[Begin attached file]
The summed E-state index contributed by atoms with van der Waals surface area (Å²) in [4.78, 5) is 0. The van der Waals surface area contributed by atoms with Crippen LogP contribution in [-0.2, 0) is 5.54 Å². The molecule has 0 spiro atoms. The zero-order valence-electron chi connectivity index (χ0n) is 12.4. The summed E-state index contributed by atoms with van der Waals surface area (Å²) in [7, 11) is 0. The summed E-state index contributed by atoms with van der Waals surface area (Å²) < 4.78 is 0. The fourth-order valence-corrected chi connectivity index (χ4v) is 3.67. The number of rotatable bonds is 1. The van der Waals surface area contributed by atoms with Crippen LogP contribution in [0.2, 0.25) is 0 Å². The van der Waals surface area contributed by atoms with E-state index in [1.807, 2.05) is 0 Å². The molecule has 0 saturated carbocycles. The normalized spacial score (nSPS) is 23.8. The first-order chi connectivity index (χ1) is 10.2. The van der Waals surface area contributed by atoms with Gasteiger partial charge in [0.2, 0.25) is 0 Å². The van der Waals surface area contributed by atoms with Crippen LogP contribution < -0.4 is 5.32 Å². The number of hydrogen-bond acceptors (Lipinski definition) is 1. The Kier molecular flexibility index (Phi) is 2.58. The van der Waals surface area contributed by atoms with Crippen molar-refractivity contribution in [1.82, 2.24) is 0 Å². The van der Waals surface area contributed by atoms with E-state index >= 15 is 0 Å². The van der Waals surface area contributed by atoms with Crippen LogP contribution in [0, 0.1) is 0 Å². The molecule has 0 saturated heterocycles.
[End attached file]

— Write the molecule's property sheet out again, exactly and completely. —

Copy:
The summed E-state index contributed by atoms with van der Waals surface area (Å²) in [4.78, 5) is 0. The van der Waals surface area contributed by atoms with Crippen LogP contribution in [-0.2, 0) is 5.54 Å². The molecule has 0 spiro atoms. The zero-order valence-electron chi connectivity index (χ0n) is 12.4. The summed E-state index contributed by atoms with van der Waals surface area (Å²) in [7, 11) is 0. The summed E-state index contributed by atoms with van der Waals surface area (Å²) < 4.78 is 0. The fourth-order valence-corrected chi connectivity index (χ4v) is 3.67. The number of rotatable bonds is 1. The van der Waals surface area contributed by atoms with Crippen LogP contribution in [0.2, 0.25) is 0 Å². The van der Waals surface area contributed by atoms with E-state index in [1.807, 2.05) is 0 Å². The molecule has 0 saturated carbocycles. The normalized spacial score (nSPS) is 23.8. The first-order chi connectivity index (χ1) is 10.2. The van der Waals surface area contributed by atoms with Gasteiger partial charge in [0.2, 0.25) is 0 Å². The van der Waals surface area contributed by atoms with Crippen LogP contribution < -0.4 is 5.32 Å². The number of hydrogen-bond acceptors (Lipinski definition) is 1. The Kier molecular flexibility index (Phi) is 2.58. The van der Waals surface area contributed by atoms with Crippen molar-refractivity contribution in [1.82, 2.24) is 0 Å². The van der Waals surface area contributed by atoms with E-state index >= 15 is 0 Å². The van der Waals surface area contributed by atoms with Crippen LogP contribution in [0, 0.1) is 0 Å². The molecule has 0 saturated heterocycles.